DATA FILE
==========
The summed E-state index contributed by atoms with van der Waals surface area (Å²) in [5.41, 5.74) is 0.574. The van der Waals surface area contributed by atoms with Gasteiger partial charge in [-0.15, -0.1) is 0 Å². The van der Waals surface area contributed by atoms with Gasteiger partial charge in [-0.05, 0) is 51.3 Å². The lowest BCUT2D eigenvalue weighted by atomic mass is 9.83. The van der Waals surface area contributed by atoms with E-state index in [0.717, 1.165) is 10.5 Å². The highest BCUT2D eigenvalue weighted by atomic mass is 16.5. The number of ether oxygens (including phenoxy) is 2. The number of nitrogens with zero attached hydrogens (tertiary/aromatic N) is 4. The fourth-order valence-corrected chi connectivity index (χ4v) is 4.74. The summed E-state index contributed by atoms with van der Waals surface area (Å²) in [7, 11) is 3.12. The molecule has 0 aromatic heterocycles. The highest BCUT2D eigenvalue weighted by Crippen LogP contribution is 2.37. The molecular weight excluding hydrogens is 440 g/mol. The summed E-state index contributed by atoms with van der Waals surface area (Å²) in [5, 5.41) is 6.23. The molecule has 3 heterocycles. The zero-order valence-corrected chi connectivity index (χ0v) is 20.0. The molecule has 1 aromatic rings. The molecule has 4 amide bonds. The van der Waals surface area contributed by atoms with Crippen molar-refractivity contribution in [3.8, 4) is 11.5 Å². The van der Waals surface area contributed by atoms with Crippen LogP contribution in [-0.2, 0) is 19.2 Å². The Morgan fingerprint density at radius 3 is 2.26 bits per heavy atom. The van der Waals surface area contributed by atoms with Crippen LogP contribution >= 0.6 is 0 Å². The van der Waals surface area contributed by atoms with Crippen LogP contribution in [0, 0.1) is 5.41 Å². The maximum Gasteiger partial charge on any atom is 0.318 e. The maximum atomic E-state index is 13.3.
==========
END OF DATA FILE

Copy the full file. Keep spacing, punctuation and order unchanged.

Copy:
The summed E-state index contributed by atoms with van der Waals surface area (Å²) in [5.41, 5.74) is 0.574. The van der Waals surface area contributed by atoms with Gasteiger partial charge in [-0.15, -0.1) is 0 Å². The van der Waals surface area contributed by atoms with Gasteiger partial charge in [-0.05, 0) is 51.3 Å². The lowest BCUT2D eigenvalue weighted by atomic mass is 9.83. The van der Waals surface area contributed by atoms with E-state index in [0.717, 1.165) is 10.5 Å². The highest BCUT2D eigenvalue weighted by atomic mass is 16.5. The number of ether oxygens (including phenoxy) is 2. The number of nitrogens with zero attached hydrogens (tertiary/aromatic N) is 4. The fourth-order valence-corrected chi connectivity index (χ4v) is 4.74. The summed E-state index contributed by atoms with van der Waals surface area (Å²) in [7, 11) is 3.12. The molecule has 0 aromatic heterocycles. The highest BCUT2D eigenvalue weighted by Crippen LogP contribution is 2.37. The molecular weight excluding hydrogens is 440 g/mol. The summed E-state index contributed by atoms with van der Waals surface area (Å²) in [5, 5.41) is 6.23. The molecule has 3 heterocycles. The zero-order valence-corrected chi connectivity index (χ0v) is 20.0. The molecule has 1 aromatic rings. The molecule has 4 amide bonds. The van der Waals surface area contributed by atoms with Crippen molar-refractivity contribution in [3.8, 4) is 11.5 Å². The van der Waals surface area contributed by atoms with Crippen LogP contribution in [-0.2, 0) is 19.2 Å². The Morgan fingerprint density at radius 3 is 2.26 bits per heavy atom. The van der Waals surface area contributed by atoms with Crippen LogP contribution >= 0.6 is 0 Å². The van der Waals surface area contributed by atoms with Crippen LogP contribution in [0, 0.1) is 5.41 Å². The maximum Gasteiger partial charge on any atom is 0.318 e. The maximum atomic E-state index is 13.3.